2022 - What an NGC year!
Written by Admin
During the past two years, the NGC team has grown and gained several new members from the IMB Mainz. We had already been collaborating with their PhD students representatives for the Career Events for Life Scientists for some time, but now we consider some of those members part of our family. This is an important step for the NGC, which now includes members of two different research institutions in Mainz, as a milestone in our expansion: the NGC is FROM young life scientists in Mainz, no matter which research institute they belong to, FOR young life scientists in Mainz. Our main aim remains the one of bringing together PhD students and junior postdocs, to talk about their science, exchange experiences as researchers and learn from each other's methods and techniques.
We have come a long way and new exciting discoveries are waiting ahead of us. To have a better perspective, we need to look back at the events of the past year. Here, some of our old and new NGC members tell us what kind of print 2022 has left on them, from scientific discoveries to personal achievements.
Marco - Blog Writer, from 2023
What happens if we introduce a chunk of human brain tissue into a mouse brain? And why would we do that? Could we create a mouse embryo simply by using a cell line? Could a few neurons in a dish play ping pong better than you? This year, 2022, gave us answers to all these exciting and peculiar questions. Next year I will be happy to join the NGC team and tell you more about these neuroscientific topics from this website.
Meanwhile, the year ended with promising news about the effect of a new treatment against the progression of early-stage Alzheimer disease (van Dyck et al., 2022). The monoclonal antibody Lecanemab, which targets the amyloid beta protein, showed a significant 27% reduction in cognitive decline in early-stage Alzheimer’s patients compared to placebo. However the scientific community is still cautious about the results and potential side effects of the new treatment: like other antibodies targeting the beta amyloid plaques, Lecanemab seems to be associated with brain swelling and bleeding. While we wait for new exciting results from the clinical trials, I wish you all a relaxing and joyful holiday time and see you next year!
Debbie - Blog editor, since 2022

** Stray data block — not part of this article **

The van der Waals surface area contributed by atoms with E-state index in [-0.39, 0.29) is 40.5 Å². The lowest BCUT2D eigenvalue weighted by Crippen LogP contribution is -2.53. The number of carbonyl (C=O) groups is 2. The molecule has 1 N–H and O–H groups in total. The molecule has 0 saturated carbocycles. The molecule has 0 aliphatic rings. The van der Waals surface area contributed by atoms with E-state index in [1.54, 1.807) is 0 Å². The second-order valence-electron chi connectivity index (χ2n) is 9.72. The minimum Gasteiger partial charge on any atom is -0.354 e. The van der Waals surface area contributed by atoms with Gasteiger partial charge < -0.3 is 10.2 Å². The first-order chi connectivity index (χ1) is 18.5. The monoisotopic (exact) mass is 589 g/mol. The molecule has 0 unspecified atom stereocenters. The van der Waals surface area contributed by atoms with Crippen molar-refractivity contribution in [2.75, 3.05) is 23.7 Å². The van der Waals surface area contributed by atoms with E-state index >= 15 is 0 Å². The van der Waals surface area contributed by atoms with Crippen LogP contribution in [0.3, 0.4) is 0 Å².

What really excited me this year was the Nobel Prize in chemistry being awarded for the development of "click chemistry". This elegant technique is widely used in labs, bringing much convenience to our experiments and in my opinion will pave the way for many striking breakthroughs in science in the future.
Isabelle - Blog writer, since 2018
For my 2022 highlight, I chose an exciting paper published in Nature about astrocytes from the Goshen lab in Israel. There is growing evidence indicating that astrocytes, the most abundant glial cell type present in the brain, are involved in memory and in the encoding of sensory information. The work of Adi Doron shows that in awake behaving animals, astrocytes encode a specific type of environmental data: the reward location (Doron, A., Rubin, A., Benmelech-Chovav, A. et al., 2022). In their experiment, they could predict the location of the mouse based only on the activity of the astrocytes if the reward is located in an expected place in a familiar environment. This work is important because it highlights a new role of astrocytes in cognitive functions and further proves the implication of glia in higher brain functions.
Dalmira - Communications officer, since 2021
Since the development of AI-based approaches keeps growing every year, their application in molecular biology is also expanding. This year, Meta AI launched Evolutionary Scale Modeling (ESM). ESM is able to predict the impact of a missing residue in the protein structure and works much faster than any other prediction tool! Despite its lower predictive score in comparison to AlphdaFold2, it inspired others to work on an algorithm to predict the effect of a single mutation on the protein structure, which will be an important tool in drug development and other biological-based advancements.
Margaryta - Designer, since 2015